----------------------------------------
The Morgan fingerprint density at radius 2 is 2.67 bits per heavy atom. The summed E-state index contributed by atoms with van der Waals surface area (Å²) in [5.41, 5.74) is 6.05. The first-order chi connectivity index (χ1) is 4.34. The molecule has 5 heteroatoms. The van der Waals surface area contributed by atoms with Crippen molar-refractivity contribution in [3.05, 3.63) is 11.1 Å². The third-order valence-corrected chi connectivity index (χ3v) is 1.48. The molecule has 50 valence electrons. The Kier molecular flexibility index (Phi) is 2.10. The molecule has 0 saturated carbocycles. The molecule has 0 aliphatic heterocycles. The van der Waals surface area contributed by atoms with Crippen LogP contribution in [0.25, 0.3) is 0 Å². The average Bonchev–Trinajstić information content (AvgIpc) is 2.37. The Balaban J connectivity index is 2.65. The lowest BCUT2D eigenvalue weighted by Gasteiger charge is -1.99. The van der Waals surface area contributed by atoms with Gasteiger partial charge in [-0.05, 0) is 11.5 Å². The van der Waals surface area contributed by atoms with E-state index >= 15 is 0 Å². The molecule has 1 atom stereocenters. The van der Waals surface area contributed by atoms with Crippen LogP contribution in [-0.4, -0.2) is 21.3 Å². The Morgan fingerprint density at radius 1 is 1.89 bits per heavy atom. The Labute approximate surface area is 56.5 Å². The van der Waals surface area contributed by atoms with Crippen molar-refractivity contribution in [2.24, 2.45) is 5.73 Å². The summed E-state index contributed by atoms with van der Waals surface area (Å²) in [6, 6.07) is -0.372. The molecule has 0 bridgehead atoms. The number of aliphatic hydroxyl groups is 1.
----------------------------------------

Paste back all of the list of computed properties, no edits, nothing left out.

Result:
The Morgan fingerprint density at radius 2 is 2.67 bits per heavy atom. The summed E-state index contributed by atoms with van der Waals surface area (Å²) in [5.41, 5.74) is 6.05. The first-order chi connectivity index (χ1) is 4.34. The molecule has 5 heteroatoms. The van der Waals surface area contributed by atoms with Crippen molar-refractivity contribution in [3.05, 3.63) is 11.1 Å². The third-order valence-corrected chi connectivity index (χ3v) is 1.48. The molecule has 50 valence electrons. The Kier molecular flexibility index (Phi) is 2.10. The molecule has 0 saturated carbocycles. The molecule has 0 aliphatic heterocycles. The van der Waals surface area contributed by atoms with Crippen LogP contribution in [0.25, 0.3) is 0 Å². The average Bonchev–Trinajstić information content (AvgIpc) is 2.37. The Balaban J connectivity index is 2.65. The lowest BCUT2D eigenvalue weighted by Gasteiger charge is -1.99. The van der Waals surface area contributed by atoms with Gasteiger partial charge in [-0.05, 0) is 11.5 Å². The van der Waals surface area contributed by atoms with E-state index >= 15 is 0 Å². The molecule has 1 atom stereocenters. The van der Waals surface area contributed by atoms with Crippen LogP contribution in [-0.4, -0.2) is 21.3 Å². The Morgan fingerprint density at radius 1 is 1.89 bits per heavy atom. The Labute approximate surface area is 56.5 Å². The van der Waals surface area contributed by atoms with Crippen molar-refractivity contribution in [2.24, 2.45) is 5.73 Å². The summed E-state index contributed by atoms with van der Waals surface area (Å²) in [6, 6.07) is -0.372. The molecule has 0 bridgehead atoms. The number of aliphatic hydroxyl groups is 1.